WND previously reported Aldrete-Davila was implicated in a second drug bust in October 2005, subsequent to the Feb. 17, 2005 incident with Ramos and Compean in which he abandoned a 1989 Ford Econoline containing 743 pounds of marijuana driven across the border from Mexico.
"With that border pass, Aldrete-Davila had the green light," Ramirez told WND. "He might have been indicted if the vehicle he drove in October 2005 with 1,000 pounds of dope was identified back to a border-crossing photograph, but he probably never had to be arrested."
The prosecutor of Ramos and Compean, U.S. Attorney Johnny Sutton, has told WND that Aldrete-Davila was never arrested a second time for a drug offense in October 2005, but Sutton has never denied the smuggler was indicted for such an offense.
Medical records obtained by WND clearly establish the bullet wounds suffered by Aldrete-Davila involved a lateral wound to the left buttocks, not a "shot in the back" as repeatedly claimed by Sutton.
The medical records document that March 16, 2005, Dr. Winston Marne removed a large bullet fragment from Aldrete-Davila's right thigh. The records indicate bullet fragments were found in Aldrete-Davila's pelvis but not removed. The path of the bullet is clearly described as entering in the left side of the left buttocks, traversing the groin area, and lodging in the right thigh.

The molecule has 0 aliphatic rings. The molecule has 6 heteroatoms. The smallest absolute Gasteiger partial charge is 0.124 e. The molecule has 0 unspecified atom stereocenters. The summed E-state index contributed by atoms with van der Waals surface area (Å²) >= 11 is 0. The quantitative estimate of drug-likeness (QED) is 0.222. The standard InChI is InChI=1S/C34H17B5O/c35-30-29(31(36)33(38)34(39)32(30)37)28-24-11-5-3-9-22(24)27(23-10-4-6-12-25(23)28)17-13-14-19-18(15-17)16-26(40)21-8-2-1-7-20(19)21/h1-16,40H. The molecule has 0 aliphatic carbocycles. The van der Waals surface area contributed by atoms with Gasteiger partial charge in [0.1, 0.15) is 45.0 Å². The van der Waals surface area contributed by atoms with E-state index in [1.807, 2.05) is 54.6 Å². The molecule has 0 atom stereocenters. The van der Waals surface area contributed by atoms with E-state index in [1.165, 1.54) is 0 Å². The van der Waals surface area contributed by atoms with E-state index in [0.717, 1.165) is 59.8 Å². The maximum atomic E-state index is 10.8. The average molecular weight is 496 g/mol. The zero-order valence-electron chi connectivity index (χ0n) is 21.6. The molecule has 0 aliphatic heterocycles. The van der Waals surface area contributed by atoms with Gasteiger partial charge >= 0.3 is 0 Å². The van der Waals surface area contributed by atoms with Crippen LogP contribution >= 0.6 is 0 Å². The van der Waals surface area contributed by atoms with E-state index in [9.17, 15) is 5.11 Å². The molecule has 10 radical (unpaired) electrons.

The records also indicate reconstructive surgery was performed on Aldrete-Davila the same day at the army hospital. Damage to the urethra required a catheter to be inserted. Aldrete-Davila was placed under anesthetics for the operation and was heavily sedated for pain.
The drug smuggler was released from the army hospital the same day and given to the protective custody of Sanchez, who also took with him the bullet fragment removed from Aldrete-Davila's thigh.
WND has learned Aldrete-Davila spent the night of March 16, 2005, at the home of Sanchez.
"Christopher Sanchez shows up again with the shell fragments from Aldrete-Davila's body," Ramirez pointed out to WND. "Sanchez was evidently Aldrete-Davila's handler and from the looks of it, he did a good job. Taking that bullet home broke the chain of evidence. From there on, what good would a report be even if it established the bullet was fired from Ramos' gun?"
WND previously reported that the weapons identifications ballistics analysis performed by the Texas Department of Public Safety on the bullet fragment held by Sanchez did not match the bullet to the weapons fired Feb. 17, 2005 by Ramos or Compean.